Teletext time travel (http://www.transdiffusion.org/2016/01/07/teletext-time-travel) - Clever technique for recovering old Teletext data from VHS tapes: ”It’s now possible to feed 15 minutes of smudged VHS teletext data into a computer and have it relentlessly compare the pages as they flick by at the top of the picture, choosing to hold characters that are the same on multiple viewing (as they’re likely to be right) and keep trying for clearer information for characters that frequently change (as they’re likely to be wrong).” This approach was invented by Jason Robertson, whose sub-TV (http://www.sub-tv.co.uk/) site is well worth a visit if you’re nostalgic about ATV, BBC Schools and ITV Schools, and various kinds of television aerial :)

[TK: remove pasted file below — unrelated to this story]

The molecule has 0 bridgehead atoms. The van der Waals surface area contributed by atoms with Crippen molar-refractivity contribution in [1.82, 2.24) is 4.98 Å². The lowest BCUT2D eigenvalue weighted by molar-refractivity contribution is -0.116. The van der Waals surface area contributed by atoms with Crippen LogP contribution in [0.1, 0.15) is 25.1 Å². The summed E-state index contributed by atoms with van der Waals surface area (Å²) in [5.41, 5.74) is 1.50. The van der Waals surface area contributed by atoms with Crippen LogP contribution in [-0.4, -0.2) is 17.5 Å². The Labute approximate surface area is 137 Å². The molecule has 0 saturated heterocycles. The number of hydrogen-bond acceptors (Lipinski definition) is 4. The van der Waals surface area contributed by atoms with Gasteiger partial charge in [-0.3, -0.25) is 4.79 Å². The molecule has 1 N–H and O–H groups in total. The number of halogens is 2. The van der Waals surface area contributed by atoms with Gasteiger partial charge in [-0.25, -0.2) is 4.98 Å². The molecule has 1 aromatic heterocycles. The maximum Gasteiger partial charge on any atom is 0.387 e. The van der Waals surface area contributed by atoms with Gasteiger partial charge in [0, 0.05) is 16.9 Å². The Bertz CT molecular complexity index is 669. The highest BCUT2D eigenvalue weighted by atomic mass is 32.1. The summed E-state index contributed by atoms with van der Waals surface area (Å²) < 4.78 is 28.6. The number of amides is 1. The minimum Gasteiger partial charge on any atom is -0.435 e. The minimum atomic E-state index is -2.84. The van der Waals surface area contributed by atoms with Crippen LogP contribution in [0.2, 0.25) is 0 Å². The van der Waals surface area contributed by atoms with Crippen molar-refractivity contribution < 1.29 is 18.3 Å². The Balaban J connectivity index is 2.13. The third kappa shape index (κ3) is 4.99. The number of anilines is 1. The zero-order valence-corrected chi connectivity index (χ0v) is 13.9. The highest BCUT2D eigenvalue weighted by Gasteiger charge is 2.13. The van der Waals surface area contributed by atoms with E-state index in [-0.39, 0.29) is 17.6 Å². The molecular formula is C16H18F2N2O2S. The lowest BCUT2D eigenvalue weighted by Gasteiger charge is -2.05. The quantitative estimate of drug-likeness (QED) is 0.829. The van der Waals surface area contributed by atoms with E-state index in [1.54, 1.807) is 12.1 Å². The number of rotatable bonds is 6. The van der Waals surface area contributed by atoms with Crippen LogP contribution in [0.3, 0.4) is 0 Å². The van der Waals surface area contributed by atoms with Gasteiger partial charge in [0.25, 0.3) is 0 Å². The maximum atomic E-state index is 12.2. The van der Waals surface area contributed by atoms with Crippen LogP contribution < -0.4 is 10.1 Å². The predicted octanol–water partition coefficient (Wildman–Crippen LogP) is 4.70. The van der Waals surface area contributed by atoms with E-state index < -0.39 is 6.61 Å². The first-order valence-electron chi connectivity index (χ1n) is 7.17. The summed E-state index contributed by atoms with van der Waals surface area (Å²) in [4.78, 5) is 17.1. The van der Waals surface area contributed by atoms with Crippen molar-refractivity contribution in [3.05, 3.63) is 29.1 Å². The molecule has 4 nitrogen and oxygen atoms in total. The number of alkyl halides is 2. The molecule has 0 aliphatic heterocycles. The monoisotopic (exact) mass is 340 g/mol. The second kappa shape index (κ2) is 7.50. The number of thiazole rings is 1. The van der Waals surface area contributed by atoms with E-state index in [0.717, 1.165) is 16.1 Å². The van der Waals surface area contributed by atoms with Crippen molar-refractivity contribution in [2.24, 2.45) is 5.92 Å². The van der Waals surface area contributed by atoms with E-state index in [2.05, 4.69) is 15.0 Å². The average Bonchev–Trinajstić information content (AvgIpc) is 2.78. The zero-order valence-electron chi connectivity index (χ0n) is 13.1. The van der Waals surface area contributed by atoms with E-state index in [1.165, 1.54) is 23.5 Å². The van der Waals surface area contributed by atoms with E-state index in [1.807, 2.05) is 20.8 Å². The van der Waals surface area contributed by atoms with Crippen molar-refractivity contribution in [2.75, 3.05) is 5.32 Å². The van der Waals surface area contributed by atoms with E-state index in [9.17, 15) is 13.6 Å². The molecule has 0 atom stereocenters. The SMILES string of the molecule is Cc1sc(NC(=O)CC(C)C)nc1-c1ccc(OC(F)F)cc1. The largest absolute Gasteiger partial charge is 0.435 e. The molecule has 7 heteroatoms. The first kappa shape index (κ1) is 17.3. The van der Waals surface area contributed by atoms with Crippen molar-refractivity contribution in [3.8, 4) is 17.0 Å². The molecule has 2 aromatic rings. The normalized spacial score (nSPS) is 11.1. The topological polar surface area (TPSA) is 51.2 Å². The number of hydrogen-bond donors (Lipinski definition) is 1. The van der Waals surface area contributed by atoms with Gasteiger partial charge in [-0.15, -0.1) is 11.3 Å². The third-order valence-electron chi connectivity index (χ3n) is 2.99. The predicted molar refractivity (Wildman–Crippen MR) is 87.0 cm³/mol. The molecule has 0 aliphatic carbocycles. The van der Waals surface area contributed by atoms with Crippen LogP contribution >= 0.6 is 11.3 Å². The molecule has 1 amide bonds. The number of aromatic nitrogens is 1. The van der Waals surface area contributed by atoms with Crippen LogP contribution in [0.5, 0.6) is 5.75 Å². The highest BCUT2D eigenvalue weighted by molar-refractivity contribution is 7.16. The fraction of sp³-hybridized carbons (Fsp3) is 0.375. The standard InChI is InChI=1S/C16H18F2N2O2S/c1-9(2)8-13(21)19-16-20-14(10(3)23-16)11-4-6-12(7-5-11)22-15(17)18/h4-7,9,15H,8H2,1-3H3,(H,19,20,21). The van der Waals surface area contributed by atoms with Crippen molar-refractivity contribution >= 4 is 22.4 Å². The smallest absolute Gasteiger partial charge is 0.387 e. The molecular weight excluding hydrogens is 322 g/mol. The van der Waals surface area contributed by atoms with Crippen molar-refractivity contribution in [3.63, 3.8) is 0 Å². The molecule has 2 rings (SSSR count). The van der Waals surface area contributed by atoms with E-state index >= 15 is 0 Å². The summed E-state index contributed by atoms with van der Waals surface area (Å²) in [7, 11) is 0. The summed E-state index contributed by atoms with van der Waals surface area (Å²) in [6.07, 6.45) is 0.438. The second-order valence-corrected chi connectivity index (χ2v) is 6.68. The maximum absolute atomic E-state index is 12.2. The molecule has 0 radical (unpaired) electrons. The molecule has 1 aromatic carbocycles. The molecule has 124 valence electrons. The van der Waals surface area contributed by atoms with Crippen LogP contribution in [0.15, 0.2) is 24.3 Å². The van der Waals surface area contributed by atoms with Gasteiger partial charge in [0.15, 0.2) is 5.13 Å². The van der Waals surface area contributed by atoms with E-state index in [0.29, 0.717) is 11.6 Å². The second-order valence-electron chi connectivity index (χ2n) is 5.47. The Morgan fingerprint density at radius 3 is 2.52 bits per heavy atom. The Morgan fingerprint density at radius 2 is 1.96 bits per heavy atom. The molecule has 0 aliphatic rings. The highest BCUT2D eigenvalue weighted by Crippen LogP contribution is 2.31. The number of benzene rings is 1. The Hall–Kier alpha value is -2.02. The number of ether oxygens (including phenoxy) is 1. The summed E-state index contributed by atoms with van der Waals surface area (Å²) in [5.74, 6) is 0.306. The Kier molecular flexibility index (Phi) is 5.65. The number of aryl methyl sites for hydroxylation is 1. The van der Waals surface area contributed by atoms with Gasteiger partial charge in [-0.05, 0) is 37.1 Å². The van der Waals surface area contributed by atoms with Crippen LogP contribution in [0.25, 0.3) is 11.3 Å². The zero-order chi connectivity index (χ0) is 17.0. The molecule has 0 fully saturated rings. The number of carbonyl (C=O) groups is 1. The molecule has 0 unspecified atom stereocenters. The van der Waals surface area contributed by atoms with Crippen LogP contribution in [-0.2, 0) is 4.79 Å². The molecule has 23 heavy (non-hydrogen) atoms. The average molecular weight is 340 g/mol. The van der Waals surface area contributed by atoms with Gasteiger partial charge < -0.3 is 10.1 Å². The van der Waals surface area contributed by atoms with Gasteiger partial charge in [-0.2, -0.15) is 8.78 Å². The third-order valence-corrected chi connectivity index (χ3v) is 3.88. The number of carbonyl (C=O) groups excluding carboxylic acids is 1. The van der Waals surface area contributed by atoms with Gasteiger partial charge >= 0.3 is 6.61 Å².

http://www.nickfitz.co.uk/images/sub-tv-atv-endcap.png


Happy invoicing! :wave:

northernladuk
18th January 2016, 13:29
Re : The DIY Scientist link. The place birth and place of living names for the Canadian Sprinter made me giggle...


Priscilla Lopes-Schliep (born 26 August 1982) is a Canadian hurdler in track and field athletic competition. She was born in Scarborough, Ontario and currently lives in Whitby.

I'd guess the early settlers in Ontario set off from the UK east coast :D

NickFitz
18th January 2016, 21:25
I'd guess the early settlers in Ontario set off from the UK east coast :D

Maybe they were from Newcastle Upon Tyne, and they named their new homes after the places they used to go on holiday :D